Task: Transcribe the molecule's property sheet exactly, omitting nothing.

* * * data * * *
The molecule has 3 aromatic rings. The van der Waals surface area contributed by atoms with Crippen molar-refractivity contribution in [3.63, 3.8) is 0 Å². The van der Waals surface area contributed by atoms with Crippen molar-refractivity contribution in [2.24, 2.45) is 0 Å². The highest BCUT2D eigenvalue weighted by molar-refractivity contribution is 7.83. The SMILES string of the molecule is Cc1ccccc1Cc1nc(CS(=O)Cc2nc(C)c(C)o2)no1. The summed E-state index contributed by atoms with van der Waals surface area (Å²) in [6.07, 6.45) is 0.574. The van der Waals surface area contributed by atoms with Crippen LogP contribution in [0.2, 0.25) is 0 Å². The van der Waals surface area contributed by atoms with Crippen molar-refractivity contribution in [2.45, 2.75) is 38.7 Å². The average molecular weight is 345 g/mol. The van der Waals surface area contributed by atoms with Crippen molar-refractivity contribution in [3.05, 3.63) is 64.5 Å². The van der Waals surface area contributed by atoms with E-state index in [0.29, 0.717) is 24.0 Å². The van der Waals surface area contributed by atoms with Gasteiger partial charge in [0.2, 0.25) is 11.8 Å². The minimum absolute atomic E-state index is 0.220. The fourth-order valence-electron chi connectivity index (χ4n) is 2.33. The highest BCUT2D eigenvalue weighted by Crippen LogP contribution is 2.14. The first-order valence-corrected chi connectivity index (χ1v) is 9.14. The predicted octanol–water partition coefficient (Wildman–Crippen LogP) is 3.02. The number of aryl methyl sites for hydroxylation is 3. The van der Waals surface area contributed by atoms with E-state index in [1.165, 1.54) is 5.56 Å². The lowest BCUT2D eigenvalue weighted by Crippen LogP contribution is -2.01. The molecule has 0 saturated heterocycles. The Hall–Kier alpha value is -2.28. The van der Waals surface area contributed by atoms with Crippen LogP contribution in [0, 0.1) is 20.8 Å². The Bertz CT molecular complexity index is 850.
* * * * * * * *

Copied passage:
The molecule has 3 aromatic rings. The van der Waals surface area contributed by atoms with Crippen molar-refractivity contribution in [3.63, 3.8) is 0 Å². The van der Waals surface area contributed by atoms with Crippen molar-refractivity contribution in [2.24, 2.45) is 0 Å². The highest BCUT2D eigenvalue weighted by molar-refractivity contribution is 7.83. The SMILES string of the molecule is Cc1ccccc1Cc1nc(CS(=O)Cc2nc(C)c(C)o2)no1. The summed E-state index contributed by atoms with van der Waals surface area (Å²) in [6.07, 6.45) is 0.574. The van der Waals surface area contributed by atoms with Crippen LogP contribution in [0.2, 0.25) is 0 Å². The van der Waals surface area contributed by atoms with Crippen molar-refractivity contribution in [2.45, 2.75) is 38.7 Å². The average molecular weight is 345 g/mol. The van der Waals surface area contributed by atoms with Crippen molar-refractivity contribution in [3.05, 3.63) is 64.5 Å². The van der Waals surface area contributed by atoms with E-state index in [0.29, 0.717) is 24.0 Å². The van der Waals surface area contributed by atoms with Gasteiger partial charge in [0.2, 0.25) is 11.8 Å². The minimum absolute atomic E-state index is 0.220. The fourth-order valence-electron chi connectivity index (χ4n) is 2.33. The highest BCUT2D eigenvalue weighted by Crippen LogP contribution is 2.14. The first-order valence-corrected chi connectivity index (χ1v) is 9.14. The predicted octanol–water partition coefficient (Wildman–Crippen LogP) is 3.02. The number of aryl methyl sites for hydroxylation is 3. The van der Waals surface area contributed by atoms with E-state index in [1.165, 1.54) is 5.56 Å². The lowest BCUT2D eigenvalue weighted by Crippen LogP contribution is -2.01. The molecule has 0 saturated heterocycles. The Hall–Kier alpha value is -2.28. The van der Waals surface area contributed by atoms with Crippen LogP contribution in [0, 0.1) is 20.8 Å². The Bertz CT molecular complexity index is 850.